I’ve been wanting to write about personality tests for quite some time but I’ve been a little hesitant in case people thought I was a bit flakey.

It all started with me doing a Myers Briggs personality test at work as part of a team development exercise. This test helps you decide if you are an introvert (I) or an extrovert (E), whether you are drawn to facts (S) or intuition (N), whether you are more concerned with thinking (T) or feeling (F), and whether you prefer structure (J) or like to go with the flow (P).

I have done this test quite a few times (actually they don’t like you to call it a test as there are no right or wrong answers, it’s really called a type indicator quiz) but this time around I was very unhappy with the results. Apparently I’m tactless and not a team player. Alternatively I could have interpreted the results as ‘honest to a fault’ and ‘makes a great leader’ but I chose to think the worst of myself. Why is that? Is that a personality thing?

Then my sister wrote to say that she was doing a course called ‘understanding yourself and others’ and that she was finding it helpful in explaining why she and her partner disagreed about a range of tiny (but important) issues. The course helped her to make sense of their differences and gave her some insight into understanding herself and her husband. It also gave her valuable tips on how to improve their communication which can’t be a bad thing. You can take the test here if you are interested.

Like many people, I secretly love personality tests. I love the moment when you read the “results” that tell you that you are just who you thought you were. The detailed profile that confirms that you are sensitive/creative/practical or whatever it is that you want to be. It very much appeals to our vanity by proclaiming that yes, we are capable of writing that great novel or making some kind of difference in the world.

But in her new book “Reading People”, Anne Bogel says that the trouble with doing personality quizzes is that we always answer the questions based on who we want to be, rather than answering them as who we really are. When we describe our traits we are aspirational, rather than realistic. This leads to us make wild claims about our capacity to be organised and efficient when in reality we spend a lot of time dithering about or worrying if people are going to be upset or hurt by our actions. (By the way, I don’t think of myself as cold and distant. In fact I’ve often think that I’m over-sensitive to other people’s moods.)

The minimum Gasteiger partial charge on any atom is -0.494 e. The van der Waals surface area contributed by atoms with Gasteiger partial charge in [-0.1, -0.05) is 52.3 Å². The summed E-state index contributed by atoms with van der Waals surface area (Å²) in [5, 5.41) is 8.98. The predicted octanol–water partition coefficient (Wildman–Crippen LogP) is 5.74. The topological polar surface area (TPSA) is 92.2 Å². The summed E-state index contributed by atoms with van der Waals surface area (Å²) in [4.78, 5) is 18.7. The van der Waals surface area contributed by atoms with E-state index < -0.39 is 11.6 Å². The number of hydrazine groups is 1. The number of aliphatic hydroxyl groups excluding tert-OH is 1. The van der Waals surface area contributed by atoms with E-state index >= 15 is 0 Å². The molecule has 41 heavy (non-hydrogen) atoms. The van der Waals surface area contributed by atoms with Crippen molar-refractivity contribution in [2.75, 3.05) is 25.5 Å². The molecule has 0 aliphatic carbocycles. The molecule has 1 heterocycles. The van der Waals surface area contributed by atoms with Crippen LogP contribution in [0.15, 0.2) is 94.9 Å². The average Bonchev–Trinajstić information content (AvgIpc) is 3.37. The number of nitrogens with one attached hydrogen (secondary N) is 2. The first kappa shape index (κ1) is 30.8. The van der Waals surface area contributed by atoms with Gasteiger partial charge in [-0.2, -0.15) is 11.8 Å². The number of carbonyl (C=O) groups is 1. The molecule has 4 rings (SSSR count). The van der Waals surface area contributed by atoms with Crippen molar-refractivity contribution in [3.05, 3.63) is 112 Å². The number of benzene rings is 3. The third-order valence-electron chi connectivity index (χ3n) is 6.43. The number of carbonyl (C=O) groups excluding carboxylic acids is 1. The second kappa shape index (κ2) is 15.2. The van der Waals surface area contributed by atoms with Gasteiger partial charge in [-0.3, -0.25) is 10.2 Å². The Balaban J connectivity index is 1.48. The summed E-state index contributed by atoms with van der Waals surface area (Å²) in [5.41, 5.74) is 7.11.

So is there value in knowing more about yourself and your significant others, and what makes them tick?

Yes, I think so. If you know that as an introvert you really need some time alone after a big day talking to people, then you can share this with your partner so that they are less likely to be offended when you go to your room to recover by reading 100 pages of your book in peaceful silence. Hopefully they’ll understand that it’s not that you don’t want to spend time with them, it’s just that you need time alone to rest and recover your good humour. More than anything else, introverts need some peace and quiet every day.

Your strategy might be walking or listening to music, but for me the ultimate respite from overstimulation (usually caused by too many people and too much noise) is swimming. I find it relieves stress and tension better than any other activity. It doesn’t stop me from thinking (quite the opposite) but there’s something about being in the water that just works for me.

What about you? Do you like doing personality quizzes and have they helped improve your relationships or have you got a tip for recovering your equanimity without offending people. I’d love to hear your thoughts.

2 thoughts on “Typecast

  1. I don’t suppose there is any really scientific way of finding out who we really are because our behaviours and attitudes are affected by so many variables, including who we are interacting with and how we are feeling on any given day. Having said that, I’m sure there are some attributes and preferences that stay fairly constant. I can’t imagine being anything other than an introvert, for example. I still feel anxious introducing myself in group situations.
    I’ve always had a soft spot for Ms Myers and Ms Briggs as they were among the very few women in their field in the 1960s and it must have been hard for them to be taken seriously. Also I think that if it helps people communicate more effectively with one another, that’s a positive thing.
    I’m still making my way through “Reading People”. It looks at different ways of exploring personality (right up my alley) so I’m enjoying it so far. Might write some more posts if I get inspired! Thanks so much for your feedback.

  2. I took Myers Briggs many years ago and it was a lot of fun. I enjoyed reading the results, I found it enlightening, but now I can see that perhaps it was more about my aspirations than the real me. What surprised me was that so few people in the population are what I am – that explained why often felt I didn’t fit in. I’ve also heard that the women who originally created the MB didn’t really do it in a “scientific” way. I believe they used Carl Jung’s categories of traits. Anyway, I haven’t taken a personality test in a while, and I don’t have an inclination to – however, I do think they can be beneficial. This is a good post, I enjoyed it. How did you like Reading People?

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